Day three officially began with Robert Boswell’s lecture “Process and Paradigm.” It was really moving. He framed it by using the story of a young, desperate woman he met while on the road, staying in a hotel. It started humorously and ended very thoughtfully and made me reflect on the morals of co-opting other people’s lives and desperations to make our stories. Let’s face it, we all do it…and do we do it as a way to make the cautionary tale that Bill Kittredge spoke of, or to find understanding, or to simply entertain? What are the moral implications when we use a real person in our fiction? (Mind you, the whole lecture was not about this at all, but it was a powerful message that spoke to me.)
Here are the crib notes:
1-The Writing Process:
-Dress characters in clothes that make them uncomfortable.
-Throw in some instability; create a shifting ground (alcohol, smugness)
-Bring in a catalyst (a young woman who persists…like a story persists)
-Give your main character a sense of obligation (the masculine duty to buy her a drink when she offers to first)
-Offer a backward glance or a sideways reflection (often accomplished through the barest associative details)
-Then do whatever it takes to make the story work
2-Paradigm and Paradigm Shift
-A paradigm is the general collective of principles, patterns, suppositions and practices of a particular culture
-A paradigm shift occurs when there is any revolutionary change in a particuar way of thinking. An example would be a religious conversion.
3-How we think when we think about writing fiction
-conflict should not be imposed from outside, but should occur from within
-be mindful of the limitations of your story
-create a social paradigm in which the character participates (the young woman in the bar had lost custody of her kids–mothers are not supposed to lose their children)
-Tolstoy does this in The death of Ivan Ilych when he says, he was an ordinary man and that was terrible to be. (paraphrased) The paradigm stays the same, but Ivan’s position in it changes when at the end, he asks, “how should I have lived?” His young son is there at his bedside but Ivan hardly notices–thus his question is answered.
4-Servants of Mercy
-In the Jean Thompson Story “Who Do You Love?” A policeman named Quinn opens the story by saving a possum from his dog. The possum is ugly and ungrateful and Quinn sees it (as do we) as a gratuitous act of mercy. Later in a convenience store there is a hideous man stealing cat food. His name is Gary and he is the son of Bonnie Livingood. Quinn takes them into his patrol car to talk. When Bonnie falls asleep in teh back seat, he lets her sleep–another act of mercy. Later, when Gary dies in a car accident, Quinn responds to the call first and is the last to leave the scene. Then he goes to see Bonnie and ends up having sex with her. Then, at the end of the story, the paradigm shifts when Quinn goes to find Bonnie later and she looks at him with disgust and tells him that she only slept with him because she felt sorry for him. Bang: Quinn’s (and our) understanding of the world is changed.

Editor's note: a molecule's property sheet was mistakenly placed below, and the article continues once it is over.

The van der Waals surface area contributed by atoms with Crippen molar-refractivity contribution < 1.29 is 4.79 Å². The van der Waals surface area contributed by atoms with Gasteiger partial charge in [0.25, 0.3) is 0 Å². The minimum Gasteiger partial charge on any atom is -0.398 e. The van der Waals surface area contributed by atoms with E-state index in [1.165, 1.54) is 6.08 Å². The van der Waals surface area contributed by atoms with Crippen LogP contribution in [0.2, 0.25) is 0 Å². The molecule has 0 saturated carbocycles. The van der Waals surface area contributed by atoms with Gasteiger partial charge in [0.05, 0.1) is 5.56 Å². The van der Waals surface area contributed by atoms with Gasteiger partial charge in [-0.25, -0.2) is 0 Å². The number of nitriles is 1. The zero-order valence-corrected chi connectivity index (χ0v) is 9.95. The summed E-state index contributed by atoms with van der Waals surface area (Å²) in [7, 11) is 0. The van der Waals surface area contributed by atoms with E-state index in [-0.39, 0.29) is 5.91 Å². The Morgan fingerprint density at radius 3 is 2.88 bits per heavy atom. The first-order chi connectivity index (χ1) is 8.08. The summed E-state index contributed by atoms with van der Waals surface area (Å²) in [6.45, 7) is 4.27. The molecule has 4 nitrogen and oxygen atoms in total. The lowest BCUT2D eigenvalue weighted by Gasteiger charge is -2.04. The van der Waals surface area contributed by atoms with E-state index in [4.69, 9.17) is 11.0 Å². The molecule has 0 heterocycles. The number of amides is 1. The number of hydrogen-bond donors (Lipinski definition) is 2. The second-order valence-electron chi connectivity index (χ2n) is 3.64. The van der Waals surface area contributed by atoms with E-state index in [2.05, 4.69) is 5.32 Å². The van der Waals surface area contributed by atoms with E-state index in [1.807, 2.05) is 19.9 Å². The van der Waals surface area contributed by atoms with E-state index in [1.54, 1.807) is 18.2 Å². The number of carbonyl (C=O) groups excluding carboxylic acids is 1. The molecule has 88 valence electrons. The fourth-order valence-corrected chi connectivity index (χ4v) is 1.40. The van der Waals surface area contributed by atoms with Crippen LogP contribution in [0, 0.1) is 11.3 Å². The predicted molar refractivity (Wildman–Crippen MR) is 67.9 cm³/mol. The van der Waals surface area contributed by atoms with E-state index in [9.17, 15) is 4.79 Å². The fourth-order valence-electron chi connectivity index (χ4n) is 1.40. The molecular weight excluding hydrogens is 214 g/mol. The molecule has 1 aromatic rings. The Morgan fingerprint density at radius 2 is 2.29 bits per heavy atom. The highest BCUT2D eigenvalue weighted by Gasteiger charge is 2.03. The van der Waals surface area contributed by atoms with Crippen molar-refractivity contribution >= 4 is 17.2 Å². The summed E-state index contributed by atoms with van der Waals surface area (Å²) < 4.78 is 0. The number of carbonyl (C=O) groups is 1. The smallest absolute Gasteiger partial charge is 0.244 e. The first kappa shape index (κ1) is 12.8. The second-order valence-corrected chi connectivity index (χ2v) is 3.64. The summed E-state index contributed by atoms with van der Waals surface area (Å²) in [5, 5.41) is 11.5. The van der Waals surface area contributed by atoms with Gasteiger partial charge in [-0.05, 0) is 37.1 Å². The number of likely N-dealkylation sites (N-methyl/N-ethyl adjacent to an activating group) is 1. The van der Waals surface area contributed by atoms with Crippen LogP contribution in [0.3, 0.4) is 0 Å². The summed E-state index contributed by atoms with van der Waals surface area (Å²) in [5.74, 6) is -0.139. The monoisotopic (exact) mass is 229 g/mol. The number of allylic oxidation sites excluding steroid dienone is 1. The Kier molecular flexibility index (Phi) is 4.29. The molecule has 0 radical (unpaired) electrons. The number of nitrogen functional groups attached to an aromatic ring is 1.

-Peter Taylor’s “A Wife of Nashville” offers a similar paradigm shift, involving race and gender in the south.
5-The Wrap Up:
-Take a look at your stories that are not quite working and examine the social paradigm.
-Search for patterns and use them.
-Ask yourself what social customs you accept without even considering them.
-Then, in the final wrap-up, “Boz” socked me in the gut by saying that he had come to understand that he used that young, desperate woman in the bar because of his interest in what her story could give him. Then, he told us, he had used her again, just now…but somehow–in this social paradigm–he thought he could get away with it. (Which of course, made us all instantly complicit as we had listened to the story of this desperate woman, and had laughed and gone along. It was a very powerful ending to the lecture. Let’s just say my paradigm shifted.)
Later in the day there was a reading by Gina Franco (poetry) Allison Smith (CNF), and Michael Collier (also poetry). I missed most of Gina’s reading, but I heard positive things about it, and what I heard was musical and lovely. Allison’s story was a humorously melancholy examination of her childhood relationship to Jesus and how that ended the day her older brother died. And Michael’s was excellent (as always). I was grateful to hear two of my favorites read. One about Spelunking and one about his son’s mummified pet chameleon discovered behind the clothes dryer years after he went missing.
At lunch Cliff and I realized we had a few hours to kill and so decided to go for a hike. We walked about two-and-a-half miles up bread Loaf Mountain and back. It felt great to be weat and exhausted, but not so great when I had to still work the Treman Cocktail hour, smile, and serve drinks. We had our staff pictures taken, went to dinner, and then attended an excellent reading with Robert Hill (a collection of humorous mostly first-person rants), Barbara Klein Moss (who read from a story about two historical interpresters who blur the lines of the past–in college I worked in Colonial Williamsburg, so that was fascinating to me) and Mac McIlvoy read a very impressionistic, jazz-influenced sort of piece that was delivered in a perfect, smoky, sotto voce.